# BRST quantization of string question

• simic4
In summary, the conversation discusses the BRST invariance of the bosonic string action, specifically equations 4.3.1a-c. It is noted that the ghost field equations of motion must be used, which may seem unusual. However, it is allowed and the process of deriving the BRST current from Noether's theorem is not entirely arbitrary. It is suggested to check BRST invariance of the "other" action first and then use the equation of motion of the ghost in the free bosonic part of the action. This can be seen as a delta function enforcing the ghost equation of motion.

#### simic4

Hi,

I am confused about the following, I was hoping someone could help:

The context: Polchinski Ch. 4.2, specifically equations 4.3.1a-c

I am verifying the BRST invariance of the bosonic string action (after one has integrated out B, and the weyl ghost),, I notice that one must use the ghost field equations of motion! d_bar c = 0 = d_bar b = 0.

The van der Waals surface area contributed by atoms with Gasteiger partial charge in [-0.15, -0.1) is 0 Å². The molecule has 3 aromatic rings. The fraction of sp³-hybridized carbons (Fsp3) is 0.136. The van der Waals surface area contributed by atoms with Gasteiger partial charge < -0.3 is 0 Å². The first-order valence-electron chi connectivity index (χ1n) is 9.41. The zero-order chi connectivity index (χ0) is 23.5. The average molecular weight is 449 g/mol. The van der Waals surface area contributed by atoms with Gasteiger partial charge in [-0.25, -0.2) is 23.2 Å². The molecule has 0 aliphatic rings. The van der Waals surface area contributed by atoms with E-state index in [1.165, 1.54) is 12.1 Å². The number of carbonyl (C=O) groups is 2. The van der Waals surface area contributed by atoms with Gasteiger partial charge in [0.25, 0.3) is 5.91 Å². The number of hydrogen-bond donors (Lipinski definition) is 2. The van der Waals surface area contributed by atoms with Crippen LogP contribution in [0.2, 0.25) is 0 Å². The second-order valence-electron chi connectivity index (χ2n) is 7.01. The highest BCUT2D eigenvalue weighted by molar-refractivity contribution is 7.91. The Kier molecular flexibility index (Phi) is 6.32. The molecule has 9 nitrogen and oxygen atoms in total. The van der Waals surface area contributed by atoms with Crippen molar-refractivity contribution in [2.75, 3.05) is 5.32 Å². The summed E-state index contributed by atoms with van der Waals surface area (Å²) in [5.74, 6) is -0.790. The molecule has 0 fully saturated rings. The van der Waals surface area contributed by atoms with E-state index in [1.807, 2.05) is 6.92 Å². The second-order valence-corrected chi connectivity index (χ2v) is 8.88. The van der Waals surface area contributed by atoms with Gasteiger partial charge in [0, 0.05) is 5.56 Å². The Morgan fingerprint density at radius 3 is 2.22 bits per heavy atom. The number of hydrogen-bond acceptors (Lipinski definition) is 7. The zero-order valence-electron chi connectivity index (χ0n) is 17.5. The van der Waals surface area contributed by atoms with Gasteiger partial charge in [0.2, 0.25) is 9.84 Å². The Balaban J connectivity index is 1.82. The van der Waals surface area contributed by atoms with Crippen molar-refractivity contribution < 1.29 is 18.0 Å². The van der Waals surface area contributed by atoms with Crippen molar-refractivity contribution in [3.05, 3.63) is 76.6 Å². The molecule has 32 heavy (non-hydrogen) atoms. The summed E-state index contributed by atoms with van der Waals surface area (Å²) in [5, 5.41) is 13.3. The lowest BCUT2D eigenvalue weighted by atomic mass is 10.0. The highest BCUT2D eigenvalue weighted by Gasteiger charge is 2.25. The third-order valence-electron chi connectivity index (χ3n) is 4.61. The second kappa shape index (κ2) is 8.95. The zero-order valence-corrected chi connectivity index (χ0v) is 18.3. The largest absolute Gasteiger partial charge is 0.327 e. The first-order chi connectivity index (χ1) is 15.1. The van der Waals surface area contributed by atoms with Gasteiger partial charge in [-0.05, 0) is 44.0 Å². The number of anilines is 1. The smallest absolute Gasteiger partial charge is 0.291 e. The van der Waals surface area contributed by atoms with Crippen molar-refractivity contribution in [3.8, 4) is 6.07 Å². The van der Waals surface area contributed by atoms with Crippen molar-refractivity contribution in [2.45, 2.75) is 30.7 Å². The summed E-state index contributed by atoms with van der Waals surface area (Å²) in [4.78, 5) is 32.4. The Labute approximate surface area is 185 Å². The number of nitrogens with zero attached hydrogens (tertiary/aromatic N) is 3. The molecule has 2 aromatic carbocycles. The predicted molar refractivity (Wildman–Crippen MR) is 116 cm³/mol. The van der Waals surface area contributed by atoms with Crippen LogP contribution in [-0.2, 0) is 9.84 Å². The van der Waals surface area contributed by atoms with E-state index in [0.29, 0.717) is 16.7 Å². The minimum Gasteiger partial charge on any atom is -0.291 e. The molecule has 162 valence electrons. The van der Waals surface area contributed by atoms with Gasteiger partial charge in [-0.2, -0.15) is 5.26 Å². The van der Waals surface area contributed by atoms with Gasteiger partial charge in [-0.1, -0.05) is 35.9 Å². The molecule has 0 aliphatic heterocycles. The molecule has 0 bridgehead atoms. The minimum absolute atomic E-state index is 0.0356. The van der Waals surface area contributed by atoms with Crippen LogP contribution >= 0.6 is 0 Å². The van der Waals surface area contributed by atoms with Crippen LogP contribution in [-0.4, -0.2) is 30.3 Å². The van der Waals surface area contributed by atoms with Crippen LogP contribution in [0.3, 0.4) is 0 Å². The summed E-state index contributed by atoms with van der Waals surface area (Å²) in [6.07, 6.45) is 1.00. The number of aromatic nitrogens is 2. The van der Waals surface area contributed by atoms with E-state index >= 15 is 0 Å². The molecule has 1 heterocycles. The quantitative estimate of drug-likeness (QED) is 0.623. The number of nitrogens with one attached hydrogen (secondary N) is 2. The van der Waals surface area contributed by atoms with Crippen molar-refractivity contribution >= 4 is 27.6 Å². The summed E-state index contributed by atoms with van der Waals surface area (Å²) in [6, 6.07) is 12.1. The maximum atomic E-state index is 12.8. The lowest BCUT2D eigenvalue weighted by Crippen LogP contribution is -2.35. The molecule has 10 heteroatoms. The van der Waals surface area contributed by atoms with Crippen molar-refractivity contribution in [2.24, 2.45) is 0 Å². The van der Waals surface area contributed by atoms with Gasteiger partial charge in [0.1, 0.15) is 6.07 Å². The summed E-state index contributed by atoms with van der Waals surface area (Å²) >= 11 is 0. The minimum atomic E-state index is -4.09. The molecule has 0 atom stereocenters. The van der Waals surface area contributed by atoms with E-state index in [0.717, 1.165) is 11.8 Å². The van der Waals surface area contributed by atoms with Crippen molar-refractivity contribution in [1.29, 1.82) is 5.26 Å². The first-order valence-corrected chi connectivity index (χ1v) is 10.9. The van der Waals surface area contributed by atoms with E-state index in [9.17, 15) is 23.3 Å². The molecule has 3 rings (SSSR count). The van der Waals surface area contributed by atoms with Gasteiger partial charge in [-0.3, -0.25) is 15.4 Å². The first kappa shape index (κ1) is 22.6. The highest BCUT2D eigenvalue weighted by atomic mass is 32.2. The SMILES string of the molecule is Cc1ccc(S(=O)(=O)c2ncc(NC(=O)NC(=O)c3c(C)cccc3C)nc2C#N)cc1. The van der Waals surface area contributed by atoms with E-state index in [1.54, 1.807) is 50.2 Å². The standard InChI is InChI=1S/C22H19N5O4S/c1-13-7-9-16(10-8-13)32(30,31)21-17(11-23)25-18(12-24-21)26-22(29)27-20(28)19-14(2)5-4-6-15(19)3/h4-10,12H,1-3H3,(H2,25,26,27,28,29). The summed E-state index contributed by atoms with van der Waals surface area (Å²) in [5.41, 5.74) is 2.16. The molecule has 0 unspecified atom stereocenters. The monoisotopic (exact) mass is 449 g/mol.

i am not accustomed to being able to use equations of motion inside actions! why is this allowed..? Furthermore,, doesn't this make the whole process of deriving the brst current (eq 4.3.3) from Noether's theorem rather arbitrary?

This problem cannot be totally removed by checking BRST invariance from the "other" action (the action in 4.2.3,, the one before one integrates out B) because for the bosonic part to be invariant, one must assume c holomorphic,, ie d_bar c = 0.

perhaps i am missing a rather subtle point..

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Ah indeed,, I think I have it ( all these statements are in conformal gauge):

First off, one should check BRST invariance of the "other" action (the action in 4.2.3,, the one before one integrates out B), this is obviously the more correct way to go: then the only place one must use the equation of motion of c, the ghost, is in the free bosonic part of the action (S_1 in polchinski 4.2.3). However, this is perfectly fine, because one notices that the ghost part, consisting of B, c, and b, is in fact nothing but a delta function (in disguise) enforcing the c equation of motion! this can be seen by integrating out B, then b.. what is left, although perhaps in an uncommon representation,, is a delta function of d_bar c.

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